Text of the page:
MA257: INTRODUCTION TO NUMBER THEORY LECTURE NOTES


 Lionel Leslie Gaines
 3 years ago
 Views:
Transcription
1 MA257: INTRODUCTION TO NUMBER THEORY LECTURE NOTES padic Numbers 5.1. Motivating examples. We all know that 2 is irrational, so that 2 is not a square in the rational field Q, but that we can enlarge Q to the real field R where 2 is a square. In R, we may represent irrational numbers by (nonterminating, nonrecurring) decimal expansions: 2 = = In general, real numbers are expressible as x = ± n k= a k 10 k, where the digits a k {0, 1, 2, 3, 4, 5, 6, 7, 8, 9}; there are only finitely many terms with k > 0, but may be infinitely many with k < 0; the series always converges in R; and the sequence of digits (a k ) is usually uniquely determined by x. (The exceptions are numbers x with finite decimal expansions, where we can replace the tail... a with... (a 1) ) Another way of thinking about the decimal expansion of the irrational number 2 is to say that 2 is the limit of a sequence (xk ) of rational numbers: x 0 = 1, x 1 = 14/10, x 2 = 141/100,.... This is a Cauchy sequence of rational numbers, and has no limit in Q, but does have a limit 2 = lim k x k in the larger complete field R. The rational numbers x k are rational approximations to 2, each being a better approximation than the previous one: 2 x k 10 k.
2 58 J. E. CREMONA As a first example of a padic number for p = 7, we consider the quadratic congruences x 2 2 (mod 7 k ) for k = 1, 2, When k = 1 there are two solutions: x = x 1 ±3 (mod 7). Any solution x 2 to the congruence modulo 7 2 must also be a solution modulo 7, hence of the form x 2 = x 1 + 7y = ±3 + 7y; choosing x 1 = 3 gives x 2 = 3 + 7y, which must satisfy 0 x (3 + 7y) 2 2 7(1 + 6y) (mod 7 2 ); equivalently, 1 + 6y 0 (mod 7) with unique solution y 1 (mod 7); so x 2 = = 10. Continuing in a similar way, setting x 3 = x y and substituting, we find that x (mod 7 3 ) y 2 (mod 7), so x 3 x (mod 7 3 ). The process may be continued indefinitely. At each stage there is a unique solution, so (after fixing the initial choice of x 1 = 3) we find, uniquely, x 1 = 3 = 3, x 2 = 10 = , x 3 = 108 = , x 4 = 2166 = ,... The general formula is x k+1 x 2 k + x k 2 (mod 7 k+1 ). What happens in the limit? Does it even make sense to talk about the limit of the sequence x k? Certainly there can be no single integer x satisfying x 2 2 (mod 7 n ) simultaneously for all n 1, for then x 2 2 would be divisible by arbitrarily large powers of 7 which is only possible when x 2 2 = 0. Also, the infinite series does not converge in the normal sense, since the successive terms do not tend to 0.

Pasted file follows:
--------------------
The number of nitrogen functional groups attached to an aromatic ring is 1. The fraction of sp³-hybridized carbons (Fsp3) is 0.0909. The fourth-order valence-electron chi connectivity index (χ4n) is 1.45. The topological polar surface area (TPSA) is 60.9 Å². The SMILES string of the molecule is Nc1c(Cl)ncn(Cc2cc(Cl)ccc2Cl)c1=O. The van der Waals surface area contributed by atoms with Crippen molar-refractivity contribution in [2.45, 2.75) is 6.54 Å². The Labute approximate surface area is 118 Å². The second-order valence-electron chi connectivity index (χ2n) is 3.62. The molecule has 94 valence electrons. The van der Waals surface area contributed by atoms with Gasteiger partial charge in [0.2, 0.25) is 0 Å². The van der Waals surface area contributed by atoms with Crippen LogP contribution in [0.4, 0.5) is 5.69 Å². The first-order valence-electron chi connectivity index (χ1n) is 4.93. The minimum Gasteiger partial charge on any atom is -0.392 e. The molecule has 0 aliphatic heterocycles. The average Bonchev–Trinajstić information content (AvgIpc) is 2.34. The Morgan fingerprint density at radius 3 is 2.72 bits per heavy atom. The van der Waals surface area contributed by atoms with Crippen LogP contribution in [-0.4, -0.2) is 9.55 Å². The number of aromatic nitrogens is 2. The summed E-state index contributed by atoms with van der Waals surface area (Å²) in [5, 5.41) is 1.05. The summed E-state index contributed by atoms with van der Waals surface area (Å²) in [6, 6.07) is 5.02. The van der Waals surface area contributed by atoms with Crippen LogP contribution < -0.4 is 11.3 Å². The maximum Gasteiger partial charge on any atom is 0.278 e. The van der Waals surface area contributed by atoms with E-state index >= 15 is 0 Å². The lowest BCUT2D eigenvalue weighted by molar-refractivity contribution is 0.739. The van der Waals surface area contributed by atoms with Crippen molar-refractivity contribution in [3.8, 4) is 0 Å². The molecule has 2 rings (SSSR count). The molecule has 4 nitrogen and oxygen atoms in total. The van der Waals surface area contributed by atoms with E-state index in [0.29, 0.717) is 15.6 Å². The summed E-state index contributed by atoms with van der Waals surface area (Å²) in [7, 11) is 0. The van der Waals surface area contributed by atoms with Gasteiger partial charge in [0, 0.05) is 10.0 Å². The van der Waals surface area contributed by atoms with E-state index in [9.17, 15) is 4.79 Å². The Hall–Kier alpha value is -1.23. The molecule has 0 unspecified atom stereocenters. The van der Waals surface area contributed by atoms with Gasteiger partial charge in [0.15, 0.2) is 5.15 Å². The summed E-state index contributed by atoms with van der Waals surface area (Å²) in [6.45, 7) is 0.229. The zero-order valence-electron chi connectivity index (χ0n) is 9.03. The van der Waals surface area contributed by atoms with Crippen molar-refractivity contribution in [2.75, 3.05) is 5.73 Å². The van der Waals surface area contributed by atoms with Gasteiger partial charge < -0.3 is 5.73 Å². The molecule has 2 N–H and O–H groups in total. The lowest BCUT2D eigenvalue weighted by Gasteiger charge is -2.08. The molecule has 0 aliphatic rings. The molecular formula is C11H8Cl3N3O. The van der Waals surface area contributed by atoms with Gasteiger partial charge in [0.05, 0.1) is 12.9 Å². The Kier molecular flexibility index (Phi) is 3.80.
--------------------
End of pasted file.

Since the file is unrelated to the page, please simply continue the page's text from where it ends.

3 MA257: INTRODUCTION TO NUMBER THEORY LECTURE NOTES We will define a new kind of number called a padic number, for each prime p. The padic integers will form a ring Z p, which contains Z; there is one such ring for each prime p. In the ring Z 7 of 7adic integers, our sequence will converge to a 7adic limit, so that the equation x 2 = 2 has a solution in Z 7. The solution can be expressed as an infinite 7adic expansion: x = = a k 7 k, k=0 where the digits a k are all in the set {0, 1, 2, 3, 4, 5, 6} and are uniquely determined after fixing x 3 (mod 7): a 0 = 3, a 1 = 1, a 2 = 2, a 3 = 6,.... The ring Z p has a field of fractions Q p, which contains the rational field Q. In fact, Q p may be constructed directly from Q by a process similar to the construction of the real numbers as the set of limits of Cauchy sequences of rationals. R is the completion of Q, complete in the usual analytic sense that Cauchy sequences converge in R. Just as one can define the real numbers as (equivalence classes of) Cauchy sequences of rational numbers, we will start by defining padic integers as equivalence classes of suitable sequences of ordinary integers Definition of Z p. Fix, once and for all, a prime number p. Definition A padic integer α is defined by a sequence of integers x k for k 1 α = {x k } k=1 = {x 1, x 2, x 3,... },
4 60 J. E. CREMONA satisfying the conditions (5.2.1) x k+1 x k (mod p k ) for all k 1, with two sequences {x k } and {y k } determining the same padic integer α if and only if The set of padic integers is denoted Z p. x k y k (mod p k ) for all k 1. An integer sequence satisfying (5.2.1) will be called coherent. Thus, each padic integer is actually an equivalence class of coherent sequences of ordinary integers, any one of which may be used to represent it. The representation of a padic integer x = {x k } will be called reduced if 0 x k < p k for all k 1. Every padic integer has a unique reduced representation. The ordinary integers Z embed into Z p as constant sequences, via x {x, x, x,... }; this map is injective since if x, y Z satisfy x y (mod p k ) for all k 1, then x = y. So we can view Z as a subset of Z p. We may call elements of Z rational integers to distinguish them from padic integers. Examples: Take p = 3. Here are three elements of Z 3 : α = 40 = {40, 40, 40, 40, 40,... } = {1, 4, 13, 40, 40,... }; β = 1 = { 1, 1, 1, 1, 1,... } = {2, 8, 26, 80, 242,... }; γ =? = {1, 7, 16, 70, 151,... }.